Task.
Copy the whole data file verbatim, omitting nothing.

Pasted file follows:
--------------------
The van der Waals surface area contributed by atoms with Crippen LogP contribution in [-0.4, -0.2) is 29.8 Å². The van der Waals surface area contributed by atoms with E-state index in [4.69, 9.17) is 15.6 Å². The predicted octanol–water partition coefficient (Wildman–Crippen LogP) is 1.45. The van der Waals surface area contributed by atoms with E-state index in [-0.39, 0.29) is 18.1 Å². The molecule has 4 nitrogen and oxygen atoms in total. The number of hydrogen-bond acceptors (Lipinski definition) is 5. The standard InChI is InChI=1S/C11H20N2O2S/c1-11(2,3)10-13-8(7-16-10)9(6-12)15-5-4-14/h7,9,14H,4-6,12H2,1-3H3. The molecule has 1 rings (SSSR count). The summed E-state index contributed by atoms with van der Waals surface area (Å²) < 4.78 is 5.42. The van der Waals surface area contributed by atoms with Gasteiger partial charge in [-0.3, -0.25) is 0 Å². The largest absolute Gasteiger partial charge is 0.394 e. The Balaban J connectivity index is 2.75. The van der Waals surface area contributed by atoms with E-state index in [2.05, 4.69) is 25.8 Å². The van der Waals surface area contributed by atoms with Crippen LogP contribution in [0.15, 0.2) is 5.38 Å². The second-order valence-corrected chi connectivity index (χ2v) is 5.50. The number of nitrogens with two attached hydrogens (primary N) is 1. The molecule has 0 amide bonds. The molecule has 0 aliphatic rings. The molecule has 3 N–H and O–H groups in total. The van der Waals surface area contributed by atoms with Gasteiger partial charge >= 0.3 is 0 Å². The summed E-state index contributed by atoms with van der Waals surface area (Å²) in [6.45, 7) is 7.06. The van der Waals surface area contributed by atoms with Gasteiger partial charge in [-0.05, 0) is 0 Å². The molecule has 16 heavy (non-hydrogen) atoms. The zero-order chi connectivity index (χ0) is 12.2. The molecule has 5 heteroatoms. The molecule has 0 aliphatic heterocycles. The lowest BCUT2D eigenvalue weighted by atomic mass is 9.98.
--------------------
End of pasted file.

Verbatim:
The van der Waals surface area contributed by atoms with Crippen LogP contribution in [-0.4, -0.2) is 29.8 Å². The van der Waals surface area contributed by atoms with E-state index in [4.69, 9.17) is 15.6 Å². The predicted octanol–water partition coefficient (Wildman–Crippen LogP) is 1.45. The van der Waals surface area contributed by atoms with E-state index in [-0.39, 0.29) is 18.1 Å². The molecule has 4 nitrogen and oxygen atoms in total. The number of hydrogen-bond acceptors (Lipinski definition) is 5. The standard InChI is InChI=1S/C11H20N2O2S/c1-11(2,3)10-13-8(7-16-10)9(6-12)15-5-4-14/h7,9,14H,4-6,12H2,1-3H3. The molecule has 1 rings (SSSR count). The summed E-state index contributed by atoms with van der Waals surface area (Å²) < 4.78 is 5.42. The van der Waals surface area contributed by atoms with Gasteiger partial charge in [-0.3, -0.25) is 0 Å². The largest absolute Gasteiger partial charge is 0.394 e. The Balaban J connectivity index is 2.75. The van der Waals surface area contributed by atoms with E-state index in [2.05, 4.69) is 25.8 Å². The van der Waals surface area contributed by atoms with Crippen LogP contribution in [0.15, 0.2) is 5.38 Å². The second-order valence-corrected chi connectivity index (χ2v) is 5.50. The number of nitrogens with two attached hydrogens (primary N) is 1. The molecule has 0 amide bonds. The molecule has 0 aliphatic rings. The molecule has 3 N–H and O–H groups in total. The van der Waals surface area contributed by atoms with Gasteiger partial charge >= 0.3 is 0 Å². The summed E-state index contributed by atoms with van der Waals surface area (Å²) in [6.45, 7) is 7.06. The van der Waals surface area contributed by atoms with Gasteiger partial charge in [-0.05, 0) is 0 Å². The molecule has 16 heavy (non-hydrogen) atoms. The zero-order chi connectivity index (χ0) is 12.2. The molecule has 5 heteroatoms. The molecule has 0 aliphatic heterocycles. The lowest BCUT2D eigenvalue weighted by atomic mass is 9.98.